The search is finally over, and your organization’s next star has been found. The interviews are done, HQ has given the green light, and you’re ready to make an offer. But then, out of the blue, your potential champion says one word, which ruins everything.
The candidate says no.
Interestingly, in the executive search business, the product (the person being introduced and hopefully hired) can say “no.” In most sales transactions, the product can’t refused to be purchased.
I hear many reasons why one candidate or another can’t join a given company. At times, it’s like the boy who tells his teacher, “The dog ate my homework.” At the end of the day, people are ingenious at coming up with excuses, but the real reasons are always the same: the candidate, in those final stages of the deal, doesn’t feel right about the company, position, package, or future coworkers.
Some clients do a fantastic job at putting their companies in the best possible position to secure top talent, whereas others are sloppy, arrogant, and couldn’t close a barn door. The key is empathy, which is the number one characteristic of a great closer.
Whether it’s a board member, head of a department, or the 35-year-old product manager. . .
Here are 14 points to remember:
- People join companies for the people first and the product second. The salary also needs to be fair.
- Show the candidate some love! We all want to join companies that truly value us as people. Tell the candidate, “We really like you and really want to hire you.”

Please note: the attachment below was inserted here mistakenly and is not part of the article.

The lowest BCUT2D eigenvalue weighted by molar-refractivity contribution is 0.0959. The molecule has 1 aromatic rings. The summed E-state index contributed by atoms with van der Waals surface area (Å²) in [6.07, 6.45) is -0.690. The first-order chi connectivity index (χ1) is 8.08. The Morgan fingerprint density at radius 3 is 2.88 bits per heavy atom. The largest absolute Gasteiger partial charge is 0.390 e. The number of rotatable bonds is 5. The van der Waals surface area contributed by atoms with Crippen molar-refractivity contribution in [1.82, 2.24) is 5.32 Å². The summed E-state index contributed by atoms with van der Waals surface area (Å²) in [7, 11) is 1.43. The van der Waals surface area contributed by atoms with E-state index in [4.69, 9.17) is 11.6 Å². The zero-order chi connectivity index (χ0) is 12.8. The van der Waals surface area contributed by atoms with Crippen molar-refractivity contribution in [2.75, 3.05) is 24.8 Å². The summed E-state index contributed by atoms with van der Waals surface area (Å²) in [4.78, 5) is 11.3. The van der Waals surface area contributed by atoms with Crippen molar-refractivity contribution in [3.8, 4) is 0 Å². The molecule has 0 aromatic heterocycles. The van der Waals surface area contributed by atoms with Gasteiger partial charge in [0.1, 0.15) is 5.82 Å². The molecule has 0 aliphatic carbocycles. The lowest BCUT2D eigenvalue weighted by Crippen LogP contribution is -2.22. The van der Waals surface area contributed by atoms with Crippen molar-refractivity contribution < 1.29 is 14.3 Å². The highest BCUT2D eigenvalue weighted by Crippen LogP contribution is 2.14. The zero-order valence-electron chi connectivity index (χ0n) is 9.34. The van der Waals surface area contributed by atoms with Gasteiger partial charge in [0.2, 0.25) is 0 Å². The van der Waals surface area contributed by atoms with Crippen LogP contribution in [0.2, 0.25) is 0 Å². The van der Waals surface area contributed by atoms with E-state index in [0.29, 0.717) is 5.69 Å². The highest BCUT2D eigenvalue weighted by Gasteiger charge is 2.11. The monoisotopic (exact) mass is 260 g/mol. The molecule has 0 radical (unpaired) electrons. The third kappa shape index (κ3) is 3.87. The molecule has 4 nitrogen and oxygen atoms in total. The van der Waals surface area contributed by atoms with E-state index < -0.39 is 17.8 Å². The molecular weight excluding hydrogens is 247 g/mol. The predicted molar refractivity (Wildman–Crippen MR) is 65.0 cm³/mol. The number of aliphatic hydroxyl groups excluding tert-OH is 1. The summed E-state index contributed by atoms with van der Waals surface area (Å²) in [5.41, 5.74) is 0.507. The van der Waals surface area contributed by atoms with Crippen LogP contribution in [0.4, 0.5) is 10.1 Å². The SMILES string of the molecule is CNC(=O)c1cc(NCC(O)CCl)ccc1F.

- Go the extra mile and take them to dinner to close the deal. Make that personal call and show you’re interested. Understand that this is a seller’s market. If you’re interested in this candidate, your competitors probably are too.
- Be involved and don’t simply leave it up to HR. A few years ago, one of my top candidates received an offer from Abbott; he also had an offer from Medtronic. The Abbott executive called the candidate directly on decision day and spent more than 30 minutes showing the love. The extra effort of this executive was enough to convince the candidate that Abbott was the best choice. Today, he is a shining star at the company.
- Act decisively and strike while the iron is hot. There is a limited window of excitement and peak interest during the interviewing process. Don’t let it drag on for months.
- Be creative! One client suggested we fax the offer directly to his house so the candidate’s wife could see her husband’s significant pay increase. This was the motivation needed for the candidate to face his fears and speak to his demanding boss. He joined the new company.
- Do your own reference checks. There is a huge conflict of interest when only the search firm is doing the checking.
- Consider the family and the candidate’s living situation. Provide the necessary financial and emotional support.
- Be culturally aware. Understand that if the candidate is company from a Japanese company, he or she may have certain fears and objections to joining a multinational company. Spend time and energy to explain the differences, especially the benefits, such as performance bonuses and retirement.
- Be honest and open. If there are challenges in your organization, be up front about them.
- Don’t ask why the candidate is looking to move or make a change. If they are a strong candidate, they are only looking to move to a superior company and product pipeline. We had one client nearly blow the candidate out of the water last year when he asked the 50-year-old executive,“Why do you want to join XYZ Pharma?” He was treated like a college graduate in his first meeting. We had headhunted the candidate, so he was not applying for a job per se.
- Don’t be arrogant. It is a seller’s market, the candidate may not be aware that your company is the most wonderful on the planet. Sell the sizzle!
- Don’t lowball on the candidate’s salary. Offer them at least the same or a 5%–10% (in some cases 20%) increase of their current base.
- HR should keep track of the offer-to-acceptance ratio. The best companies close more than 80%.